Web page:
Zoning ordinances are a common tool of bias against faith groups. On Tuesday, a New Jersey town settled two cases brought against it.
After five years, 39 public hearings, and two lawsuits, the Islamic Society of Basking Ridge in New Jersey will finally be able to build a new mosque. On Tuesday, the U.S. Justice Department announced the terms of a settlement between the federal government and Bernards Township, the local body that refused to let the Society begin construction on a proposed house of worship based on alleged issues with minor details of its proposal, including the size of the parking lot.
As part of the settlement, the mosque plan will move forward. Leaders of the township will go through training on federal religious-freedom law. And the local board will have to establish new processes for resolving complaints. The settlement also resolves a lawsuit brought separately by the Islamic Society against Bernards Township, which will pay the Society $3.25 million in damages and attorney’s fees.
This case was a particularly nasty and controversial example of a local board discriminating against a religious group that wanted a place to worship. But while the Bernards Township case is distinctive, it’s in no way unique. Religious discrimination in the U.S. often happens in the most quotidian settings, including debates over zoning ordinances.
The New Jersey fight started back in 2012, when the Islamic Society of Basking Ridge announced it would present a proposal for a new mosque to the local planning board. Before the Society had even filed a formal application, evidence of anti-Muslim bias in the community started emerging. Its mailbox was smashed. A neighbor accosted Mohammad Ali Chaudry, the Society’s president, in a parking lot after a township meeting, saying, “Eleven brothers died on 9/11 and now you want to put a mosque next to my house with the insignia of the people who did that,” according to a complaint filed against the township by the Society.
Large crowds showed up to hearings about the proposed mosque. One community member asked whether the facility would be used for animal sacrifices, according to the complaint. The local board heard testimony that the Society’s members were a “different kind of population instead of the normal Judeo-Christian population.” Anti-mosque flyers were distributed. People left nasty comments on articles about the mosque online. Lawn signs protesting the proposal dotted the community.
This went on for years. The Society’s mailbox was even vandalized again in 2014—someone changed the letters “ISBR” to say “ISIS.” Finally, in December 2015, the mosque proposal was officially rejected.
In March 2016, the Society sued the township, arguing that its rejection of the mosque proposal reflected the “religious and cultural animus against Muslims” on display in Basking Ridge. An uncommonly wide range of religious groups came to the Society’s support—from groups that lean left, like the Baptist Joint Committee for Religious Liberty and the Sikh Coalition, to more conservative groups, including the Becket Fund for Religious Liberty and the Ethics and Religious Liberty Commission of the Southern Baptist Convention. “Such unequal treatment of the mosque in this case represents a potential threat to the free exercise rights of each of the amici represented here,” the 18 supportive groups wrote, “and is an affront to our nation’s commitment to religious liberty for all.”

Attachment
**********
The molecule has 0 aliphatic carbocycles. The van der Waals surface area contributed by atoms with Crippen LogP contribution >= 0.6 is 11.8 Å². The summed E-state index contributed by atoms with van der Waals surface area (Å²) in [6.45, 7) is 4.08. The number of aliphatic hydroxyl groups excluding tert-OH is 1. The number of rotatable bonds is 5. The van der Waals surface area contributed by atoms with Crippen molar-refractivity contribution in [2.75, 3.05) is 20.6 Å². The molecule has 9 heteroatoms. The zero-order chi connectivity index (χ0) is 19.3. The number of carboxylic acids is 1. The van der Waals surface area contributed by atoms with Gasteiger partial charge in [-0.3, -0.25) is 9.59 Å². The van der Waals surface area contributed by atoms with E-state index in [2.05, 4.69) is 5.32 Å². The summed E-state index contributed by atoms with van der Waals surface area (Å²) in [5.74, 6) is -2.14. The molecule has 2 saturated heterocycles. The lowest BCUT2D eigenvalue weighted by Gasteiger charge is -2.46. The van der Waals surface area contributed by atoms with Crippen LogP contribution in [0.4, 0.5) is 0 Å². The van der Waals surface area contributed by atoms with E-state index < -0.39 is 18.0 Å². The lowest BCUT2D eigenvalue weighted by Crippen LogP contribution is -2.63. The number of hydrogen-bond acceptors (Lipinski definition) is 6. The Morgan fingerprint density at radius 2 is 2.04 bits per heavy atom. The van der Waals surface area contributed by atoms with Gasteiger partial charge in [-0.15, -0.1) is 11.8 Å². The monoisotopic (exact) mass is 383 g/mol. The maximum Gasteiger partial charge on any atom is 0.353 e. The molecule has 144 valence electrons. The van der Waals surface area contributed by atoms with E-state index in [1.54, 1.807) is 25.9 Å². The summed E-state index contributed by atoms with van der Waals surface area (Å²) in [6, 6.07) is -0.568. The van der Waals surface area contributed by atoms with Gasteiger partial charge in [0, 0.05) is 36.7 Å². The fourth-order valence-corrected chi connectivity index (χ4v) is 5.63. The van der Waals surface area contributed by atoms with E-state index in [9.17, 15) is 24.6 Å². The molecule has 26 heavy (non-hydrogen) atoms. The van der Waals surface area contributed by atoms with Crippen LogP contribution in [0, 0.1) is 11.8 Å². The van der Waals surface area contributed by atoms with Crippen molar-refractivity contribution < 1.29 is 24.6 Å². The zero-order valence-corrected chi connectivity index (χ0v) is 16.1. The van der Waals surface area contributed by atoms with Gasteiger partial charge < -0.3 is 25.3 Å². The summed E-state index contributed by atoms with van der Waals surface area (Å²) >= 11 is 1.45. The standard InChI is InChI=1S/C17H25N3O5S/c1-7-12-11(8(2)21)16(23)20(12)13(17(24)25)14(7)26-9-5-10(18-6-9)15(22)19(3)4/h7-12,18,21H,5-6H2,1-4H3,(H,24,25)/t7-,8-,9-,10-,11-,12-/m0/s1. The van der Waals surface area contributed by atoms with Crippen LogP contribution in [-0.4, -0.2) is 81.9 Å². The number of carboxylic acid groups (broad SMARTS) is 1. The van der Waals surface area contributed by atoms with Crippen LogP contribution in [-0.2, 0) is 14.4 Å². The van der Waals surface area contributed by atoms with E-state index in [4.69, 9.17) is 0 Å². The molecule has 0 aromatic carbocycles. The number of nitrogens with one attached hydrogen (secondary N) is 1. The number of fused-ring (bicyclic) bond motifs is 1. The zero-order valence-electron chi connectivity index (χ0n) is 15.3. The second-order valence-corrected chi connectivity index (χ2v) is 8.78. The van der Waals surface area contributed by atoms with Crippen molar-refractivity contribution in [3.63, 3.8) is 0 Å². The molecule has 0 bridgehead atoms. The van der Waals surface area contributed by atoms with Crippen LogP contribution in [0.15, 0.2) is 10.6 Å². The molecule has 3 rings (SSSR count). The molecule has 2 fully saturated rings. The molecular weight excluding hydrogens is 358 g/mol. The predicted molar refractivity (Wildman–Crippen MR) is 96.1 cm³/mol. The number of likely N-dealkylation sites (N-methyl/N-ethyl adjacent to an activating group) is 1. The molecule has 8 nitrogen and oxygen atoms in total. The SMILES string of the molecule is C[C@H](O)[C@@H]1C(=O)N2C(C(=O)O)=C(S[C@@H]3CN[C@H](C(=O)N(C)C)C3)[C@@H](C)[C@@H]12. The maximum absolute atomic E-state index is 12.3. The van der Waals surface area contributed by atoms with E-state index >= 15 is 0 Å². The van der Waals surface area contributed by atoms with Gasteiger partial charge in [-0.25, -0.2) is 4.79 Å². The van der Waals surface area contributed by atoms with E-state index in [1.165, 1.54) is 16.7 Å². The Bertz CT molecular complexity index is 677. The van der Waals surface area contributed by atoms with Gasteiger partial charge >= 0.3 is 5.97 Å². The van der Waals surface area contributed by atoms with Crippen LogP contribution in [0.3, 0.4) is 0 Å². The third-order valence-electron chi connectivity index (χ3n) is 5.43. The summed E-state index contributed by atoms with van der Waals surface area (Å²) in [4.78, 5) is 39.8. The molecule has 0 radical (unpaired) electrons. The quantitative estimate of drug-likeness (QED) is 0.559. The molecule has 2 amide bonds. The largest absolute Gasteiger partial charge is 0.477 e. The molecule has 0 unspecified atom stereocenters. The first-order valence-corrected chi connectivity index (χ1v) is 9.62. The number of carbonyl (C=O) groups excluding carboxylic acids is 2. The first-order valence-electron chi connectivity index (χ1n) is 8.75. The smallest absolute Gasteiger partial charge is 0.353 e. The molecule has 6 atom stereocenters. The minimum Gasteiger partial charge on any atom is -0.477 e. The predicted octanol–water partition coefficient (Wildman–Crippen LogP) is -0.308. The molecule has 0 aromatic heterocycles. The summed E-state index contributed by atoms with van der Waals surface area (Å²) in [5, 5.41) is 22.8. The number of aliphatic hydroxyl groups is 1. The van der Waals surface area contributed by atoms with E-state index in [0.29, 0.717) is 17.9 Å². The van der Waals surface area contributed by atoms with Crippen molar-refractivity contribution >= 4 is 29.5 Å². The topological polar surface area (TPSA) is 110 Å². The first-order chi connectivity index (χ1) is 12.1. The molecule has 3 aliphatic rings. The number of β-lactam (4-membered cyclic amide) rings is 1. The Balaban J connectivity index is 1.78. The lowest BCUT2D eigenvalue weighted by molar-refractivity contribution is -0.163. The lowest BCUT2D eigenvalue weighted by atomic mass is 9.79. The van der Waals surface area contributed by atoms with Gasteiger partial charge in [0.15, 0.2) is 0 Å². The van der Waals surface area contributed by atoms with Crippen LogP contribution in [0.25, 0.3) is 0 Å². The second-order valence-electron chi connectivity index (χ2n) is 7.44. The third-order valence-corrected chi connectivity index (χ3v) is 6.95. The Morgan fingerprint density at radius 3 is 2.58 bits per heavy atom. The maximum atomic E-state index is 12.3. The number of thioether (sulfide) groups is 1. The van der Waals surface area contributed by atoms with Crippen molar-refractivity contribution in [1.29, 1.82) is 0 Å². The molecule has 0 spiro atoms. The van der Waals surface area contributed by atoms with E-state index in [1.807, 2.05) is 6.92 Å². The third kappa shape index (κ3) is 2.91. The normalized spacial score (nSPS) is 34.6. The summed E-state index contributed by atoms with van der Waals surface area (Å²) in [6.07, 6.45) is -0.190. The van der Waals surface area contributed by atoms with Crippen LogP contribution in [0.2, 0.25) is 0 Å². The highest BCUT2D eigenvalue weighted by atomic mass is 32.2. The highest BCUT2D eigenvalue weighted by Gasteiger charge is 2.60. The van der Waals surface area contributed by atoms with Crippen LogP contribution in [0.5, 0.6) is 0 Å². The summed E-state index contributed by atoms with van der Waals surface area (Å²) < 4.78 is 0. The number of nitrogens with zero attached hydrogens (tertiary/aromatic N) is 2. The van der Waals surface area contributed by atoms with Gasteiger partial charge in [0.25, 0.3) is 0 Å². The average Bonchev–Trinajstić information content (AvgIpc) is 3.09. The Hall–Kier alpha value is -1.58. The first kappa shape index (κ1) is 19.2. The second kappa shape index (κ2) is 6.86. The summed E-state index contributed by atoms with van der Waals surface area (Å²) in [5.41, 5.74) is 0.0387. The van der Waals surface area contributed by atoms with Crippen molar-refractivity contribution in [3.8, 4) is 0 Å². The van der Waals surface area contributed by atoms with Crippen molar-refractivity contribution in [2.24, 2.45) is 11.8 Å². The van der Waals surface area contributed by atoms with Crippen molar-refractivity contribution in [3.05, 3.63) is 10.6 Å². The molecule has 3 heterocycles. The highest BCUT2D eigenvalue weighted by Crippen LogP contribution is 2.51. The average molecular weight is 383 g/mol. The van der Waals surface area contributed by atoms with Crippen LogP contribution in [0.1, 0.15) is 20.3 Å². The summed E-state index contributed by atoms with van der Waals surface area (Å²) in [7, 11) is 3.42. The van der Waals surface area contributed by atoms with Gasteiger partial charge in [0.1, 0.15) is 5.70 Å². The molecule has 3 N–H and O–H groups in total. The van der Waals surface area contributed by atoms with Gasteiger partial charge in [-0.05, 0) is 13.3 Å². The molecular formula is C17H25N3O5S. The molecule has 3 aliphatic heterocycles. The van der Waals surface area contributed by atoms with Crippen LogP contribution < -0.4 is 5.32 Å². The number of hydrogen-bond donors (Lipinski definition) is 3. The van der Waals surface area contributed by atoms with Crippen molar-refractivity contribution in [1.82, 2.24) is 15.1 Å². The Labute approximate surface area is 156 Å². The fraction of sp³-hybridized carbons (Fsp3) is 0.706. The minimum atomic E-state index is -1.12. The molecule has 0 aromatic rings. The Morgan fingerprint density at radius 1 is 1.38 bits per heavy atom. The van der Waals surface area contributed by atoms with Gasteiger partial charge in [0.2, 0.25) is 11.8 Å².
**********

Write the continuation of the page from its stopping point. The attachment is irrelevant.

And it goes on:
In November of 2016, the U.S. Justice Department filed its own suit, alleging that the Township had violated one of two core federal religious-freedom laws: the Religious Land Use and Institutionalized Persons Act, which prohibits local communities from using vague ordinances and bureaucratic procedures to discriminate against religious groups. On New Year’s Eve, a federal judge in New Jersey ruled that the Society was entitled to judgment on its claims of discrimination, and last week, the township voted to settle the pair of lawsuits.
“The lawsuits alleged that the board’s denial of ISBR’s application for a development on Church Street was discriminatory. The Township denies the claims,” a representative said in a written statement. “Bernards Township is a diverse and inclusive community, where for years the ISBR congregation have practiced their religion along with their neighbors unimpeded … We remain a united township where all are welcome.”
This case got a lot of coverage, but many suits brought under RLUIPA, as the federal religious-freedom statute is known, do not get as much attention. In the decade and a half since RLUIPA became law, the Justice Department has prioritized action on this kind of religious discrimination, in part because it’s so common. Within just the first 10 years, the department had opened more than four dozen investigations, filed half a dozen lawsuits, and intervened in a number of other cases, according to a 2010 report. This settlement is a big win for the government and for the Islamic Society of Basking Ridge. But there will likely be many cases of its kind to come.
This article originally appeared on The Atlantic.